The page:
LIVE REVIEW: The Wombats + Life in Film + Cheerleader @ The Fillmore, SF 5/16/15
Walking into The Fillmore on Saturday evening knowing that a sold out crowd would be in attendance for the British, indie-rock revelers better known as The Wombats created a wave of anticipation that the crowd rode perfectly through the two opening acts. Cheerleader, a fitting name for an opening band for The Wombats, got the crowd active and into the groove early. Not only were there more people than expected for the opener, but the crowd was also genuinely moving and clapping along with every song from the five guys from Philly. It was almost like the fans were stretching before the indie-rock ironman ahead.
As the cloud of anticipation grew into a fog, Life in Film took the stage and kept fans reeling full steam ahead. The four fellas from London opened for The Wombats throughout this 21-day leg of the tour, so they knew that the energy would be at an extraordinary level. With this being the band’s first trip to the States, their own excitement shone on the crowd of frolicking fans. Their set list was filled with tracks from their first full-length LP, Here It Comes, and fans went wild when they belted out their previously released single, “Get Closer.”
As much as the two opening bands got the crowd into their groove, The Wombats took every fan’s fanaticism to the next level. Kicking off their set per usual with sheer indie-rock aggression, “Your Body is a Weapon” off their latest LP, Glitterbug, set the crowd in motion, which didn’t stop until they ended their encore with “Let’s Dance to Joy Division.”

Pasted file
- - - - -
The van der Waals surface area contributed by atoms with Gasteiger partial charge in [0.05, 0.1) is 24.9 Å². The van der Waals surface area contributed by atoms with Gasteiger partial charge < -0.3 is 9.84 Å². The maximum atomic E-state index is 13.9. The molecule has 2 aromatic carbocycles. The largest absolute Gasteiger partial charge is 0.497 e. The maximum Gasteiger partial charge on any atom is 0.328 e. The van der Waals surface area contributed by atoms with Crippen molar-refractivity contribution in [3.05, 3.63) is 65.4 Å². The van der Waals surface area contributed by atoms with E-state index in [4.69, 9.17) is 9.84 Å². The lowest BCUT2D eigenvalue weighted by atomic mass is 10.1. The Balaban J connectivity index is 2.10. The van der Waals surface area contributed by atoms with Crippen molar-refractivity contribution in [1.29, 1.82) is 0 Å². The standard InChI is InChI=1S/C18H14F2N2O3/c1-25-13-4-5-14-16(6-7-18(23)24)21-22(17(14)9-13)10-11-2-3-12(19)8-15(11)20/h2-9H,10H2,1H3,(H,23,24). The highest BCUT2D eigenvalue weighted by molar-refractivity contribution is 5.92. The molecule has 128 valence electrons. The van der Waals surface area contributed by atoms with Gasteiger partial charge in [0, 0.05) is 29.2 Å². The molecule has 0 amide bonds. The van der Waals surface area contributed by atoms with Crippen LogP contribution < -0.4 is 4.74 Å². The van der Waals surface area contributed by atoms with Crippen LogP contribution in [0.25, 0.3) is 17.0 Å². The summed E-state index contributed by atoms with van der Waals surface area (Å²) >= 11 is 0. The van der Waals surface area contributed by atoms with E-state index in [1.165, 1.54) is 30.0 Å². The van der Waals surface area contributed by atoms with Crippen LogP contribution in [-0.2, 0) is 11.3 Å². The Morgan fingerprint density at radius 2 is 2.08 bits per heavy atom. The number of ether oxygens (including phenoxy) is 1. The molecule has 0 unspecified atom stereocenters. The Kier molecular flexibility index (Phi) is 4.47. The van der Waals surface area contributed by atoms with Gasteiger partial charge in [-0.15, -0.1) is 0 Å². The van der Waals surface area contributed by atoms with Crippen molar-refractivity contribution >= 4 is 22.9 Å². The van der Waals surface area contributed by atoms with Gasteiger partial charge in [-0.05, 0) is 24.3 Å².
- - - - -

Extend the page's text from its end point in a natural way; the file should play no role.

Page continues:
Once the 3-man band from Liverpool takes the stage, they can do no wrong. The Wombats are a band of few words between tracks, which is fine, because their music poetically professes their love for the live gig. The second song on The Wombats’ music menu was “Jump Into the Fog,” which every San Francisco fan can relate to on multiple levels.
Following up with numerous other selections from Glitterbug, such as “The English Summer” and “Greek Tragedy,” The Wombats didn’t seem like they’d ever stop playing to the crowd’s fervent feelings and incessant dancing. It’s been a long time since I’ve witnessed a crowd so into the music and scene, and not their cellphones. The Wombats were truly refreshing to take in on Saturday night, and their presence immediately wiped away any pretension, only leaving the joy of seeing a band play one of the most iconic music venues in the country. In fact, Murph said, “It’s a really big deal for us to sell out The Fillmore in San Francisco,” before the band blew the doors off with their encore.